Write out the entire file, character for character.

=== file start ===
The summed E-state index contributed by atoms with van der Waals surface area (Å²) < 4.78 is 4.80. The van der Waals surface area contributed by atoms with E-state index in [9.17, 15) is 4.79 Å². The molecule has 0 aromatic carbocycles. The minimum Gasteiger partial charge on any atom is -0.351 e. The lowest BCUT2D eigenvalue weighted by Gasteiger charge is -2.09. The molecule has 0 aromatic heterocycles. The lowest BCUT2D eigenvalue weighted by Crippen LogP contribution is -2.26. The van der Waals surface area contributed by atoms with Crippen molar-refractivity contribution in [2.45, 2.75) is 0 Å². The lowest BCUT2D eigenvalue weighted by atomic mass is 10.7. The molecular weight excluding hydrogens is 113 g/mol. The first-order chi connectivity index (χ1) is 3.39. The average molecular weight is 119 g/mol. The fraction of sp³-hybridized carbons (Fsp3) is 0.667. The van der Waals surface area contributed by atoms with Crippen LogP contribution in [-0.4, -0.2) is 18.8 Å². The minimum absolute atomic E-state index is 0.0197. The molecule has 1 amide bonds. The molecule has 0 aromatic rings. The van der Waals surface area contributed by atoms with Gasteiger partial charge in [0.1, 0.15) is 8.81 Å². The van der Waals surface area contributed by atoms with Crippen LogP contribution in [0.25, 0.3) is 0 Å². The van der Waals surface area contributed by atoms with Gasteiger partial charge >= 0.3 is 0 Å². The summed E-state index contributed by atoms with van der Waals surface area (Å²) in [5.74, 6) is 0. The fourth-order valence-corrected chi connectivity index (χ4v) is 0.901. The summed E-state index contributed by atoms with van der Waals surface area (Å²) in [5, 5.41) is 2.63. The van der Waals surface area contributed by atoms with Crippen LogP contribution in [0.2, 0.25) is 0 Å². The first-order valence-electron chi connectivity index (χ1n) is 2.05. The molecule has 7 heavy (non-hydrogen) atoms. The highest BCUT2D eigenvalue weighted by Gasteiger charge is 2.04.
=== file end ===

The summed E-state index contributed by atoms with van der Waals surface area (Å²) < 4.78 is 4.80. The van der Waals surface area contributed by atoms with E-state index in [9.17, 15) is 4.79 Å². The molecule has 0 aromatic carbocycles. The minimum Gasteiger partial charge on any atom is -0.351 e. The lowest BCUT2D eigenvalue weighted by Gasteiger charge is -2.09. The molecule has 0 aromatic heterocycles. The lowest BCUT2D eigenvalue weighted by Crippen LogP contribution is -2.26. The van der Waals surface area contributed by atoms with Crippen molar-refractivity contribution in [2.45, 2.75) is 0 Å². The lowest BCUT2D eigenvalue weighted by atomic mass is 10.7. The molecular weight excluding hydrogens is 113 g/mol. The first-order chi connectivity index (χ1) is 3.39. The average molecular weight is 119 g/mol. The fraction of sp³-hybridized carbons (Fsp3) is 0.667. The van der Waals surface area contributed by atoms with Crippen LogP contribution in [-0.4, -0.2) is 18.8 Å². The minimum absolute atomic E-state index is 0.0197. The molecule has 1 amide bonds. The molecule has 0 aromatic rings. The van der Waals surface area contributed by atoms with Gasteiger partial charge in [0.1, 0.15) is 8.81 Å². The van der Waals surface area contributed by atoms with Crippen LogP contribution in [0.25, 0.3) is 0 Å². The van der Waals surface area contributed by atoms with Gasteiger partial charge >= 0.3 is 0 Å². The summed E-state index contributed by atoms with van der Waals surface area (Å²) in [5.74, 6) is 0. The fourth-order valence-corrected chi connectivity index (χ4v) is 0.901. The summed E-state index contributed by atoms with van der Waals surface area (Å²) in [5, 5.41) is 2.63. The van der Waals surface area contributed by atoms with Crippen LogP contribution in [0.2, 0.25) is 0 Å². The first-order valence-electron chi connectivity index (χ1n) is 2.05. The molecule has 7 heavy (non-hydrogen) atoms. The highest BCUT2D eigenvalue weighted by Gasteiger charge is 2.04.